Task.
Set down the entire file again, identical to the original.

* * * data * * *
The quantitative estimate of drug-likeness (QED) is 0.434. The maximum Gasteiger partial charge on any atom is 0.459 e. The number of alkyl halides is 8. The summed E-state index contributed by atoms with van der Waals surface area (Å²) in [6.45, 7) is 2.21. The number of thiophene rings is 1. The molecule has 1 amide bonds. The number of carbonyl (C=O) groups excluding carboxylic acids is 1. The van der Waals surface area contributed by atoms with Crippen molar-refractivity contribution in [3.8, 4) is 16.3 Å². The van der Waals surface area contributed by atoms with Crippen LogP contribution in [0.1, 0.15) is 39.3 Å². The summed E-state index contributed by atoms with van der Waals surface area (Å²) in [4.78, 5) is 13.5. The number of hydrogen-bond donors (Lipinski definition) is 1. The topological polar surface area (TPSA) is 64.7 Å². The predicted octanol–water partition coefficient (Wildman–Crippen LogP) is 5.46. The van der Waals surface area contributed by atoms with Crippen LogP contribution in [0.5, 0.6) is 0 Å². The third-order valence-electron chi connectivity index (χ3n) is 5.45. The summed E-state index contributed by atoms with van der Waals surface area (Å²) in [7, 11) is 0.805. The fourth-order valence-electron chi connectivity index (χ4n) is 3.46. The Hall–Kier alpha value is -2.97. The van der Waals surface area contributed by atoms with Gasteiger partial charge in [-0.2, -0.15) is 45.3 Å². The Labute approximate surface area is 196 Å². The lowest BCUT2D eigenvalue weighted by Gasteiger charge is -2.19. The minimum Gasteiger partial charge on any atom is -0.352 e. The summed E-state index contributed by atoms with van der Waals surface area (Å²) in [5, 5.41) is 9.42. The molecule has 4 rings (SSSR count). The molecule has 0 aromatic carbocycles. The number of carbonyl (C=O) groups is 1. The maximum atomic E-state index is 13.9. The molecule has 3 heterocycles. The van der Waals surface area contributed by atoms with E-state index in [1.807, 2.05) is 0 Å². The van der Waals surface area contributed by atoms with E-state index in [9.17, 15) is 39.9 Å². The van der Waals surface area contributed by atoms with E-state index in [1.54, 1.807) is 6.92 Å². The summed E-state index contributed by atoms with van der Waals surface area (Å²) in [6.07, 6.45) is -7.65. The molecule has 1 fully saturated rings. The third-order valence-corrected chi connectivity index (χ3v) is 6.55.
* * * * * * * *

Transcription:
The quantitative estimate of drug-likeness (QED) is 0.434. The maximum Gasteiger partial charge on any atom is 0.459 e. The number of alkyl halides is 8. The summed E-state index contributed by atoms with van der Waals surface area (Å²) in [6.45, 7) is 2.21. The number of thiophene rings is 1. The molecule has 1 amide bonds. The number of carbonyl (C=O) groups excluding carboxylic acids is 1. The van der Waals surface area contributed by atoms with Crippen molar-refractivity contribution in [3.8, 4) is 16.3 Å². The van der Waals surface area contributed by atoms with Crippen LogP contribution in [0.1, 0.15) is 39.3 Å². The summed E-state index contributed by atoms with van der Waals surface area (Å²) in [4.78, 5) is 13.5. The number of hydrogen-bond donors (Lipinski definition) is 1. The topological polar surface area (TPSA) is 64.7 Å². The predicted octanol–water partition coefficient (Wildman–Crippen LogP) is 5.46. The van der Waals surface area contributed by atoms with Crippen LogP contribution in [0.5, 0.6) is 0 Å². The third-order valence-electron chi connectivity index (χ3n) is 5.45. The summed E-state index contributed by atoms with van der Waals surface area (Å²) in [7, 11) is 0.805. The fourth-order valence-electron chi connectivity index (χ4n) is 3.46. The Hall–Kier alpha value is -2.97. The van der Waals surface area contributed by atoms with Gasteiger partial charge in [-0.2, -0.15) is 45.3 Å². The Labute approximate surface area is 196 Å². The lowest BCUT2D eigenvalue weighted by Gasteiger charge is -2.19. The minimum Gasteiger partial charge on any atom is -0.352 e. The summed E-state index contributed by atoms with van der Waals surface area (Å²) in [5, 5.41) is 9.42. The molecule has 4 rings (SSSR count). The molecule has 0 aromatic carbocycles. The number of carbonyl (C=O) groups is 1. The maximum atomic E-state index is 13.9. The molecule has 3 heterocycles. The van der Waals surface area contributed by atoms with E-state index in [1.807, 2.05) is 0 Å². The van der Waals surface area contributed by atoms with E-state index in [9.17, 15) is 39.9 Å². The van der Waals surface area contributed by atoms with E-state index in [1.54, 1.807) is 6.92 Å². The summed E-state index contributed by atoms with van der Waals surface area (Å²) in [6.07, 6.45) is -7.65. The molecule has 1 fully saturated rings. The third-order valence-corrected chi connectivity index (χ3v) is 6.55.